'SOS' in sand on remote island leads to rescue
The two mariners left Weno Island en route for Tamatam Island in an 18-foot vessel over a week ago with "limited supplies and no emergency equipment."
When the two men failed to arrive at their destination a day later, a search effort was launched in the western Pacific on Aug. 19, according to a statement released by the U.S. Coast Guard in Guam.
In recent days, crews from Coast Guard District 14 - which covers the Hawaiian islands, Guam, American Samoa and the Saipan area - searched nearly 17,000 square miles using 15 boats and two aircraft, the statement said.
They had their work cut out for them.
"The Coast Guard 14th District covers an area of responsibility more than 12.2 million square miles of land and sea, an area almost twice the size of Russia," Jennifer Conklin, search and rescue mission coordinator at the Coast Guard Command Center Honolulu, said in a statement earlier this year. "Oftentimes, we are thousands of miles away from those who need help and because of that our partnerships with the Navy, other search and rescue organizations, partner Pacific nations and AMVER are essential."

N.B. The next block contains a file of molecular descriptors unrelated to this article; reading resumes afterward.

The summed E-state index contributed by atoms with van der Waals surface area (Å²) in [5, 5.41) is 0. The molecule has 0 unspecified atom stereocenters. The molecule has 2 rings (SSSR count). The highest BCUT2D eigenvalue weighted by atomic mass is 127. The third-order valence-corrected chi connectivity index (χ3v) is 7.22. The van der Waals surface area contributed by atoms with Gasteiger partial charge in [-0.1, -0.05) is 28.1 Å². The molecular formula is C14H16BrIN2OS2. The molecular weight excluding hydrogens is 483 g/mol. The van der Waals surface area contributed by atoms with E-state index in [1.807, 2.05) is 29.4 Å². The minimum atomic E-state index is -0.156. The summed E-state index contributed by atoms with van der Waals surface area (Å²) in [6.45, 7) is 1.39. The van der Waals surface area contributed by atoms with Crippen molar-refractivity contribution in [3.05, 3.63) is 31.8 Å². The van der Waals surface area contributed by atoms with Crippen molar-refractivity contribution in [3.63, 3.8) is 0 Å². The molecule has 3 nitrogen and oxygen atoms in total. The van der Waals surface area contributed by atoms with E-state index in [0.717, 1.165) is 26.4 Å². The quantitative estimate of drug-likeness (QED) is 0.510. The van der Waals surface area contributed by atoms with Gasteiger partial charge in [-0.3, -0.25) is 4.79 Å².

AMVER is a voluntary Coast Guard-sponsored global ship reporting system.
On Wednesday, rescuers caught a break after a search vessel spotted flashing lights on an uninhabited island in Micronesia, the statement said. When a helicopter was sent to investigate, the pilots noticed "SOS" etched into the sand.
The castaways were spotted "on the beach near the makeshift sign."
The men - identified by the U.S. Embassy in Kolonia, Micronesia, as Linus and Sabina Jack, both in their 50s - were picked up Friday and transferred to Nomwin atoll, the statement said.
"The Search and Rescue Operation for Linus and Sabina Jack has been successfully completed," the embassy posted on Facebook Thursday. "They are found and are waiting for a ship to take them home."
It is the second similar rescue in the region in recent months.
In April, three men were rescued from the uninhabited Micronesian island of Fanadik after a large wave capsized their 19-foot skiff two miles offshore.
Stranded several hundred miles north of Papua New Guinea, the men arranged palm fronds in the sand to spell out HELP.
It would take three days for a crew aboard a Navy plane to spot them waving life jackets next to their sign.
Once found, their families were notified and, in the end, they were put on a small local boat back to Pulap, from where they initially set out to sea. No injuries were reported.